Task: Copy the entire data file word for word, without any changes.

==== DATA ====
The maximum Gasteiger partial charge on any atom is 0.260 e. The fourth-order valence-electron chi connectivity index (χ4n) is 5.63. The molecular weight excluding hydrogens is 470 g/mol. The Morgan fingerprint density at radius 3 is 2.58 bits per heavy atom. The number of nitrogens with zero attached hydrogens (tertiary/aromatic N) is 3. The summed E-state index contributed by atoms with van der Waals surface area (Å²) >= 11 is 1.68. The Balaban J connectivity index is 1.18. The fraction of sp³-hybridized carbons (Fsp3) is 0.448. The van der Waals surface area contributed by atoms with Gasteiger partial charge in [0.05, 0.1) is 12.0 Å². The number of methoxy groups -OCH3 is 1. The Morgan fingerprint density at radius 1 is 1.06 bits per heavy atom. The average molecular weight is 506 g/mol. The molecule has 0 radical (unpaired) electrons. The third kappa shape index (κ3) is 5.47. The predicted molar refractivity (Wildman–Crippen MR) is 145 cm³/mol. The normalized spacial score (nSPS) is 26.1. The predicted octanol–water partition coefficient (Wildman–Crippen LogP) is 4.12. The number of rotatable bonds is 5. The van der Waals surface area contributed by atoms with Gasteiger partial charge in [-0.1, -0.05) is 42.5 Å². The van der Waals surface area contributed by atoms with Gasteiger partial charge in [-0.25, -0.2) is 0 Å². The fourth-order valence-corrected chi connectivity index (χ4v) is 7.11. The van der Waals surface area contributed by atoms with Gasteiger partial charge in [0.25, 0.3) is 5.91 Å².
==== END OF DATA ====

The maximum Gasteiger partial charge on any atom is 0.260 e. The fourth-order valence-electron chi connectivity index (χ4n) is 5.63. The molecular weight excluding hydrogens is 470 g/mol. The Morgan fingerprint density at radius 3 is 2.58 bits per heavy atom. The number of nitrogens with zero attached hydrogens (tertiary/aromatic N) is 3. The summed E-state index contributed by atoms with van der Waals surface area (Å²) >= 11 is 1.68. The Balaban J connectivity index is 1.18. The fraction of sp³-hybridized carbons (Fsp3) is 0.448. The van der Waals surface area contributed by atoms with Gasteiger partial charge in [0.05, 0.1) is 12.0 Å². The number of methoxy groups -OCH3 is 1. The Morgan fingerprint density at radius 1 is 1.06 bits per heavy atom. The average molecular weight is 506 g/mol. The molecule has 0 radical (unpaired) electrons. The third kappa shape index (κ3) is 5.47. The predicted molar refractivity (Wildman–Crippen MR) is 145 cm³/mol. The normalized spacial score (nSPS) is 26.1. The predicted octanol–water partition coefficient (Wildman–Crippen LogP) is 4.12. The number of rotatable bonds is 5. The van der Waals surface area contributed by atoms with Gasteiger partial charge in [-0.1, -0.05) is 42.5 Å². The van der Waals surface area contributed by atoms with Gasteiger partial charge in [-0.25, -0.2) is 0 Å². The fourth-order valence-corrected chi connectivity index (χ4v) is 7.11. The van der Waals surface area contributed by atoms with Gasteiger partial charge in [0.25, 0.3) is 5.91 Å².